Refraction Media, founders of ScienceMeetsBusiness.com.au, have today launched the evaluation of CareerswithSTEM.com, a hub for careers advisors, teachers and students on the Women in STEM Ambassador’s STEM Equity Portal.
Careers with STEM is a multi-platform student-focussed careers hub that aims to inspire more young Australians to pursue courses and careers with science, technology, engineering or maths. It includes a free quarterly magazine, website, videos and quizzes. Since 2014 it has provided students with hundreds of diverse, real-life STEM role models, and challenges stereotypes around what STEM jobs look like and who works in STEM.
Careers with STEM’s secret formula is STEM + X – where ‘X’ is a student’s passion, an interest, another subject, a big opportunity or life-changing goal. On the Careers with STEM website, students can search for role models and stories by STEM, or their ‘X’: such as animals, business, creativity, crime and justice, cyber security, defence, design and construction, economics, education, environment, fashion and beauty, food and agriculture and more.
Since launching the site, Refraction Media have distributed over 2 million free magazines and each year reach over 200,000 unique users, 70.5% of whom are high school students (50.1%), uni students and VET students. 16.7% of website readers are teachers.
Careers with STEM’s evaluation report is available to read here.
The STEM Equity Evaluation Portal (the Portal) is a product of the Office of Australia’s Women in STEM Ambassador (the Office). Led by Professor Lisa Harvey-Smith, the Office mobilises Australia’s business leaders, educators, parents and carers, and policymakers to remove barriers to the participation of girls, women, non-binary and other marginalised groups in STEM.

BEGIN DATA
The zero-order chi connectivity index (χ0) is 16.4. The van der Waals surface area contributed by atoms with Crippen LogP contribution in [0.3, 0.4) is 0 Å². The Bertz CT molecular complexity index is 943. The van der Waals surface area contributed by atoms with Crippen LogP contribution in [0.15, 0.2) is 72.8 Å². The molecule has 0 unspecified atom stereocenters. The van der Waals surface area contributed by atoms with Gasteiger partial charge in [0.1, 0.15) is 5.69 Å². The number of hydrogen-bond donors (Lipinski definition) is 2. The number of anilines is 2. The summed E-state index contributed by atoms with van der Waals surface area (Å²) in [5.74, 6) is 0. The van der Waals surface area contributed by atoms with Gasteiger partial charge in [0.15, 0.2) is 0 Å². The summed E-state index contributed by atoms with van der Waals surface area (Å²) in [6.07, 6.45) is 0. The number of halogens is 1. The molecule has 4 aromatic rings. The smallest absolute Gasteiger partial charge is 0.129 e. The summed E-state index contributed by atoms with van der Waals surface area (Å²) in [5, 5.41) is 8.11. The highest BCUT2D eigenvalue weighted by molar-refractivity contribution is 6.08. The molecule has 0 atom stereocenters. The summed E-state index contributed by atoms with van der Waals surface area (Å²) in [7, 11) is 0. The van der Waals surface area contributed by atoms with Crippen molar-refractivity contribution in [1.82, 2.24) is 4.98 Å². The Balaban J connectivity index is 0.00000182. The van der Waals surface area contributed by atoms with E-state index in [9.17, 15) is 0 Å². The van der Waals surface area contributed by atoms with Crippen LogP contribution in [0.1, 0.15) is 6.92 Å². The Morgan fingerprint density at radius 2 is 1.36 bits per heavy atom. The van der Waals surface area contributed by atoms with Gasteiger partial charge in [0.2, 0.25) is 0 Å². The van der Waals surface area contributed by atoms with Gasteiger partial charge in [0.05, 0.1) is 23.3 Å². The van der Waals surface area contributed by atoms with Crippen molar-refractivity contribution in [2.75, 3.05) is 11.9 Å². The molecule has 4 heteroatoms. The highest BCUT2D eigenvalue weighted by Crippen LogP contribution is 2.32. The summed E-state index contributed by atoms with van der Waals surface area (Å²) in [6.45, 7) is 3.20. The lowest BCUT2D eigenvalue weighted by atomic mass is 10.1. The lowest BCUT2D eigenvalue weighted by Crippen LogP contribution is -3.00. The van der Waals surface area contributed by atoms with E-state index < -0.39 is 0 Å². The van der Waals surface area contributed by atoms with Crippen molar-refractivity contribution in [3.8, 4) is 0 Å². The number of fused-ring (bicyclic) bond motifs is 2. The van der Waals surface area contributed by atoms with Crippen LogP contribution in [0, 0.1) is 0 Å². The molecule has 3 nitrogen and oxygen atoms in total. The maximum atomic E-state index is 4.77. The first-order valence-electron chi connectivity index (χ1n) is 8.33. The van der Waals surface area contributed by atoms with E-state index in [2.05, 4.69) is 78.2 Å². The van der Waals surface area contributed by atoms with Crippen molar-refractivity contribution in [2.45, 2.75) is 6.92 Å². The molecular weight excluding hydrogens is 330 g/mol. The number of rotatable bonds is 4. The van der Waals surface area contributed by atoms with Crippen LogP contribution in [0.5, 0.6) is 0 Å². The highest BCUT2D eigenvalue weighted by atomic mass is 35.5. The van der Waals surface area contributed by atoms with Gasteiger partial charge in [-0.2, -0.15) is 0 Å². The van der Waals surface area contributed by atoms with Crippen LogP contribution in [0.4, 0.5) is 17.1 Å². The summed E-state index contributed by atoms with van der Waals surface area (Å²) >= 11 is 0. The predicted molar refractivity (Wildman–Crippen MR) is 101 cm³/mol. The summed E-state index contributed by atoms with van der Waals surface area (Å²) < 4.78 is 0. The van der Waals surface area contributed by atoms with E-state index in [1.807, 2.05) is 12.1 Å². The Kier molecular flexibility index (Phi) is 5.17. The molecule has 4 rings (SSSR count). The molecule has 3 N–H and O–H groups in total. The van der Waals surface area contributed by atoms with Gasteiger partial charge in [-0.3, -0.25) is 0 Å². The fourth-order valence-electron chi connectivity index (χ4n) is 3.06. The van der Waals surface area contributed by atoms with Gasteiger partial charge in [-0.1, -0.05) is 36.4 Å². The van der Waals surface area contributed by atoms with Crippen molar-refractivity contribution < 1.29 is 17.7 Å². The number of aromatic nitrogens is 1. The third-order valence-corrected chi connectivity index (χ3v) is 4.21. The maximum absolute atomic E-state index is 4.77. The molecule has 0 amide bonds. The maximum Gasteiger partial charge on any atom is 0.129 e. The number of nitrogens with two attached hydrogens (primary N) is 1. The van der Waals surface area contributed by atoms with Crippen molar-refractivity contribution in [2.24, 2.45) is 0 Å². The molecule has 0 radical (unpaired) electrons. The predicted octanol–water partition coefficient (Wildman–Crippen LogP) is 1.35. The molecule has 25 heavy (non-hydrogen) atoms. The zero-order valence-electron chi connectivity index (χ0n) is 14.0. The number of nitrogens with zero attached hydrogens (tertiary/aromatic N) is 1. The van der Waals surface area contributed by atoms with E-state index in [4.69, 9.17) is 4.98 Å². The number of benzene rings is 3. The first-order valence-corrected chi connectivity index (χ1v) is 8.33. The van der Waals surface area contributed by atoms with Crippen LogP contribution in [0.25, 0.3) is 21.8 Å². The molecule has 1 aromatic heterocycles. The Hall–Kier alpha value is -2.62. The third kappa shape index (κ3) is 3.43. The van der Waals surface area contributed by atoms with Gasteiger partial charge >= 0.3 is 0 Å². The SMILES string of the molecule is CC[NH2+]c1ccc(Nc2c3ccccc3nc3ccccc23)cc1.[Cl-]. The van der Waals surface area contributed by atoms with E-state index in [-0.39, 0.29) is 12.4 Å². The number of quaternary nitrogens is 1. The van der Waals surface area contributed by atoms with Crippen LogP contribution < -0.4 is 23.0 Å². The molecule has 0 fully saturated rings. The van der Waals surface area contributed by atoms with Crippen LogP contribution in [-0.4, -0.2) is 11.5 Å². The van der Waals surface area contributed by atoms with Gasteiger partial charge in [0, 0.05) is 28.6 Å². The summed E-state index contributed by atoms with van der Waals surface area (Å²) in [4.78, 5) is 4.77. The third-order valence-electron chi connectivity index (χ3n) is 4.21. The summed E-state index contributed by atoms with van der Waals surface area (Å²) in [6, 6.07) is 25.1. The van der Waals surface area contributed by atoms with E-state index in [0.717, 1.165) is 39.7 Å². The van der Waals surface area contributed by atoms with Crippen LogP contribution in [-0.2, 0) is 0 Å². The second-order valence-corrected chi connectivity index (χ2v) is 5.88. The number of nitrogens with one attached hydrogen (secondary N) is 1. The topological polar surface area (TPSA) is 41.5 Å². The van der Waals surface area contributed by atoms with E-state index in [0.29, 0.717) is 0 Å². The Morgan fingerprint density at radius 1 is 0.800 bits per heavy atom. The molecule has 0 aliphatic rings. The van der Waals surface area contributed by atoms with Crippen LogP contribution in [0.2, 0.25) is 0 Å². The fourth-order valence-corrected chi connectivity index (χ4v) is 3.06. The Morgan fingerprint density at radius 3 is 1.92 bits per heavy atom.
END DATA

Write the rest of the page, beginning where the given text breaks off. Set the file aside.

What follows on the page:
The Office developed the Portal in response to recommendations from the Women in STEM Decadal Plan for a standardised national evaluation framework that guides evaluation efforts across all existing and future STEM equity initiatives in Australia.
The program evaluation found students are exposed to Careers with STEM through one-on-one interviews with careers advisors, in-class activities with educators and through live events and webinars held during school hours. The magazines are made available via the careers office and the library, as well as through Digital Technologies classes. Career advisors link to the digital products in careers newsletters to parents.
“Through our analytics, direct engagement, email conversions and user feedback we are able to ascertain we are also reaching our secondary target audience of educators in schools and classrooms,” says co-founder and head of content, Heather Catchpole.
“16.7% of the digital audience are educators. Many print materials have a long life in schools, and while events and webinars are a transitory experience, through weekly emails, daily socials and articles, we have an ongoing and continued reach into schools. This is a critical communication approach where staff numbers can be low, teacher turnover high, and new students are entering the school system,” says Catchpole.
“Educator feedback shows that over 95% agree that Careers with STEM helps showcase diversity in STEM careers, keeps educators up-to-date with STEM careers and employers, is easy to read and is an important part of encouraging young people to pursue courses and careers in STEM,” says co-founder Karen Taylor-Brown.
Catchpole and Taylor-Brown started Careers with STEM in 2014 with founding partner Google in response to low enrollments by women in computer science education in Australia. Australia faces a massive challenge in building the technology workforce needed for the future. 1.3 million tech workers will be required by 2030. Employment in STEM occupations in Australia will grow by 12.9% by 2025. However, only 22% of high school students (and 8% of females) are choosing STEM degrees or courses.
“Careers with STEM has over 200 industry and tertiarty partners and we look forward to continuing to provide tools for under-resourced careers advisors to connect the STEM students study in schools with the careers of tomorrow,” says Taylor-Brown.